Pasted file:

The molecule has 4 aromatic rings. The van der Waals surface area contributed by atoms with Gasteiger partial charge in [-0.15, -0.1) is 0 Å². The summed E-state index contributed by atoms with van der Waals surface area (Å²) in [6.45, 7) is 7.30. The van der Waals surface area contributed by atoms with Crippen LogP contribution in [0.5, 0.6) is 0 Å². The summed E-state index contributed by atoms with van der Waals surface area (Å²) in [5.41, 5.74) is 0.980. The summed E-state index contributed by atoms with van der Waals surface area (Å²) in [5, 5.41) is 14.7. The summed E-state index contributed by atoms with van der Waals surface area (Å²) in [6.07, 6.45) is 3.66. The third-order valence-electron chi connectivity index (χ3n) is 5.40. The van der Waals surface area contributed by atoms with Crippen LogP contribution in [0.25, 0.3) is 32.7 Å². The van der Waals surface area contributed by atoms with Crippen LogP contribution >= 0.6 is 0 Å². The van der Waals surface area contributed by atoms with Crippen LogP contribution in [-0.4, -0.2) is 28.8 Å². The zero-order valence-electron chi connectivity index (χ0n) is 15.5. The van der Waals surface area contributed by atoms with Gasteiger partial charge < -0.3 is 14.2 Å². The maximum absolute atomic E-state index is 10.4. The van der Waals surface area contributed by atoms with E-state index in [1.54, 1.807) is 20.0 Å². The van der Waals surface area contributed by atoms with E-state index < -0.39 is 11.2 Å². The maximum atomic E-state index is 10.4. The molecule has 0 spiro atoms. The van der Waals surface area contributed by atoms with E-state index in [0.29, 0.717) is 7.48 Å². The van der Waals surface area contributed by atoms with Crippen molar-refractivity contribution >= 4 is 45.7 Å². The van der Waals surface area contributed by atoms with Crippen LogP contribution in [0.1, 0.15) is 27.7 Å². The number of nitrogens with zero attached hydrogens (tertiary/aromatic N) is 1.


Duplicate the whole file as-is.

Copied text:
The molecule has 4 aromatic rings. The van der Waals surface area contributed by atoms with Gasteiger partial charge in [-0.15, -0.1) is 0 Å². The summed E-state index contributed by atoms with van der Waals surface area (Å²) in [6.45, 7) is 7.30. The van der Waals surface area contributed by atoms with Crippen LogP contribution in [0.5, 0.6) is 0 Å². The summed E-state index contributed by atoms with van der Waals surface area (Å²) in [5.41, 5.74) is 0.980. The summed E-state index contributed by atoms with van der Waals surface area (Å²) in [5, 5.41) is 14.7. The summed E-state index contributed by atoms with van der Waals surface area (Å²) in [6.07, 6.45) is 3.66. The third-order valence-electron chi connectivity index (χ3n) is 5.40. The van der Waals surface area contributed by atoms with Crippen LogP contribution in [0.25, 0.3) is 32.7 Å². The van der Waals surface area contributed by atoms with Crippen LogP contribution >= 0.6 is 0 Å². The van der Waals surface area contributed by atoms with Crippen LogP contribution in [-0.4, -0.2) is 28.8 Å². The zero-order valence-electron chi connectivity index (χ0n) is 15.5. The van der Waals surface area contributed by atoms with Gasteiger partial charge < -0.3 is 14.2 Å². The maximum absolute atomic E-state index is 10.4. The van der Waals surface area contributed by atoms with E-state index in [1.54, 1.807) is 20.0 Å². The van der Waals surface area contributed by atoms with E-state index < -0.39 is 11.2 Å². The maximum atomic E-state index is 10.4. The molecule has 0 spiro atoms. The van der Waals surface area contributed by atoms with E-state index in [0.29, 0.717) is 7.48 Å². The van der Waals surface area contributed by atoms with Crippen molar-refractivity contribution >= 4 is 45.7 Å². The van der Waals surface area contributed by atoms with Crippen LogP contribution in [0.1, 0.15) is 27.7 Å². The number of nitrogens with zero attached hydrogens (tertiary/aromatic N) is 1.